Last modified: 2021-06-20 by ivan sache
Keywords: le havre |
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Former flag of Le Havre Port Authority - Image by Ivan Sache, 15 October 2003
Le Havre is currently the first port (by traffic) in France and
the fifth in Europe (website). Energy ranks first, with importations of crude
oil and coal, and transfer of refined products and gazeous
hydrocarbures. Main bulk goods are grains, industrial products and
chemicals. There is also a very important activity of container
transfer. Passenger traffic is mostly represented by ferries operated
by P&O between Portsmouth and Le Havre.
About 7,000 commerce ships land each year in Le Havre, involving 250 scheduled lines with more than 500 ports of call all over the world. The port has developed specialized terminals and, recently, a new port for container ships, the largest in France and one of the largest in Europe. The project Port 2000 shall allow landing of all kind of ships regardless the tide and without waiting time.
The Francis I lock, one of the biggest locks in the world (length, 400 m;
width, 67 m; depth, 24 m) can be used by 250,000-ton ships to sail
from the tidal basins into the constant level basins and canals such
as canal du Havre.
A big industrial zone (1,500 ha) was set up along the canal du Havre. Big companies such as Renault and Hispano-Suiza (mechanic industries), Elf, Atochem, Goodyear and Air Liquide (petrochemistry), and Lafarge (cement) have built factories and warehouses in this industrial zone.
In 1995, the inauguration of the Pont de Normandie fostered the activity of the port by opening a quick route towards west. Compared with the traditional, crowdy route via the Pont de Tancarville, 70 km were spared.
A separate oil terminal was built in 1972 in Antifer, 22 km north of Le Havre. The port, built in deep water (25 m) was expected to receive supertankers (550,000 tons), but its economical interest was and is still disputed.
The organisation of the ports and the management of the traffic are explained in details, with nice screen simulations, in the Espace maritime et portuaire des docks Vauban, a museum set up in the 19th century docks of Le Havre. Since the entrance of the port is located near the center of the town (as opposed to Marseilles, for instance), the impressive traffic of huge container ships surrounded by a flotilla of "bees" can be easily spotted from the promenade of Le Havre.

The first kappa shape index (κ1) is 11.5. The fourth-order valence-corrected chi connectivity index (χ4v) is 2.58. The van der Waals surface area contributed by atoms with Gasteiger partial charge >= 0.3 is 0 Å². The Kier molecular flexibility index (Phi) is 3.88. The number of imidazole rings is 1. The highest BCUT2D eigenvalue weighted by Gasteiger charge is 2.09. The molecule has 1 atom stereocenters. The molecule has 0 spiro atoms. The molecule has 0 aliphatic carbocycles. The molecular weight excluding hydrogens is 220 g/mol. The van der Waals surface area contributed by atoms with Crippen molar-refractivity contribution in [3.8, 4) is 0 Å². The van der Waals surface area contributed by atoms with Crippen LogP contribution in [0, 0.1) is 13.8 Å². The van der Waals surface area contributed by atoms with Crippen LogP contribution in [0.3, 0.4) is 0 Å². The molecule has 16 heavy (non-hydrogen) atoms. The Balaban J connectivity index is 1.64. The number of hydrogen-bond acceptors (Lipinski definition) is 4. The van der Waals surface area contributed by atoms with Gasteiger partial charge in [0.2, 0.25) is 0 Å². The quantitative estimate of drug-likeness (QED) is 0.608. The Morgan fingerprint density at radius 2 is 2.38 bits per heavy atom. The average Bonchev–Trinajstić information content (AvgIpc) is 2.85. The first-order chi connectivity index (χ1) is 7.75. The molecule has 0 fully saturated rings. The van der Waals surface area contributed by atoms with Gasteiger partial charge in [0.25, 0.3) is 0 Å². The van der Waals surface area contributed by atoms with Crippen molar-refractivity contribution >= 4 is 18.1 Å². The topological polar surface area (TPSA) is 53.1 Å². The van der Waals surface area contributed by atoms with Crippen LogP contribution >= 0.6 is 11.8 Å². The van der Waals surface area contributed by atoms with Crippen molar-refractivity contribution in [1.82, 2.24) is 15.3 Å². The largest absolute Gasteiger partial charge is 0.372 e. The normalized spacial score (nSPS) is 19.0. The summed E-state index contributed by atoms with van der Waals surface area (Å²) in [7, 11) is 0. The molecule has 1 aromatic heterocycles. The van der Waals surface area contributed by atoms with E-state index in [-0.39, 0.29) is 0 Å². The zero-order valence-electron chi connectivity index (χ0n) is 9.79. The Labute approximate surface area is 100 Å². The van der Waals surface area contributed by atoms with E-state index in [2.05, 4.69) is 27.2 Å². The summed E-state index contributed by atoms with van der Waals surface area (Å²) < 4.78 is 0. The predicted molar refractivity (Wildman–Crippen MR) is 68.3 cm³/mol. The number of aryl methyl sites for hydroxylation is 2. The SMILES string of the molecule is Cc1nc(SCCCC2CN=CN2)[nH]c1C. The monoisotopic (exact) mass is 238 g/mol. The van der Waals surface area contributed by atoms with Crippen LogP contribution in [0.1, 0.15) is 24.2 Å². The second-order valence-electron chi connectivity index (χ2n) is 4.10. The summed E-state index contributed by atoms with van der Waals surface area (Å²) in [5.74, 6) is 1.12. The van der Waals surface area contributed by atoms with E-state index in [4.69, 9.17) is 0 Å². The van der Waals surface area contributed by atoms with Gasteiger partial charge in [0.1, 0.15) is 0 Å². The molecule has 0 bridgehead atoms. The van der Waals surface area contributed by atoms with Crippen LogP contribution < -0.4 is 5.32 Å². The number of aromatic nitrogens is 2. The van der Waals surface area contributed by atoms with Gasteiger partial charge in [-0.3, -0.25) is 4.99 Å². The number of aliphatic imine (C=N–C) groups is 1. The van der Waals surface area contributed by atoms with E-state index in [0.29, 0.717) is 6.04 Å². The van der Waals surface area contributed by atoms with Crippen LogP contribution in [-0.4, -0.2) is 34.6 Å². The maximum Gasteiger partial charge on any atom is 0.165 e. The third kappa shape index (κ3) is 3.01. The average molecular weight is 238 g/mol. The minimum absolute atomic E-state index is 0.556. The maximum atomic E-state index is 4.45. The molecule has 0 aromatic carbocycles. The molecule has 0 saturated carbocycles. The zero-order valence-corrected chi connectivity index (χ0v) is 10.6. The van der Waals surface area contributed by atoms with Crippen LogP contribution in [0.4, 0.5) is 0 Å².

The flag of Le Havre Port Authority (then called "Port autonome du Havre", today, part of HAROPA, with the ports of Rouen and Paris), hoisted in front of the main building of the authority and in other places in the port, was blue with the white authority's agency.
The logo is made of a ship "crossing" a "H" with curved vertical arms. The superstructure of the ship is made of the two letters "p" and "a", so that the full logo can be "read" port autonome du Havre. The logo can also represent a big ship crossing the Francis I lock. A ring of twelve European yellow stars is placed over the logo.
Ivan Sache, 15 October 2003
Flag of the former CCI Le Havre, two versions - Images by Ivan Sache, 23 April 2018
CCI Le Havre manages two toll bridges over the lower valley of Seine, the Pont de Tancarville (1,400-m long, inaugurated in 1959) and the Pont de Normandie (2,141-m long, inaugurated in 1995), and the airport of Le Havre-Octeville. It has 200 elected members, representing 2,740 merchants, 2,050 service providers and industrialists. Its two commerce colleges are Institut Portuaire d'Enseignement et de Recherche (IPER), specialized in port activity, and EM Normandie.
CCI Le Havre, encompassing 29 municipalities, was merged in 2016 with CCI Fécamp-Bolbec and CCI Pays d'Auge to form CCI Seine Estuaire, of which it is now a Delegation.
The flag of CCI Le Havre (website) was blue with a spiral-like emblem
composed of green and white pictographs.
The former flag of CCI Le Havre was white with the hexagonal emblem of the CCIs at the time and the writing "CCI LE Havre".
Ivan Sache, 23 April 2018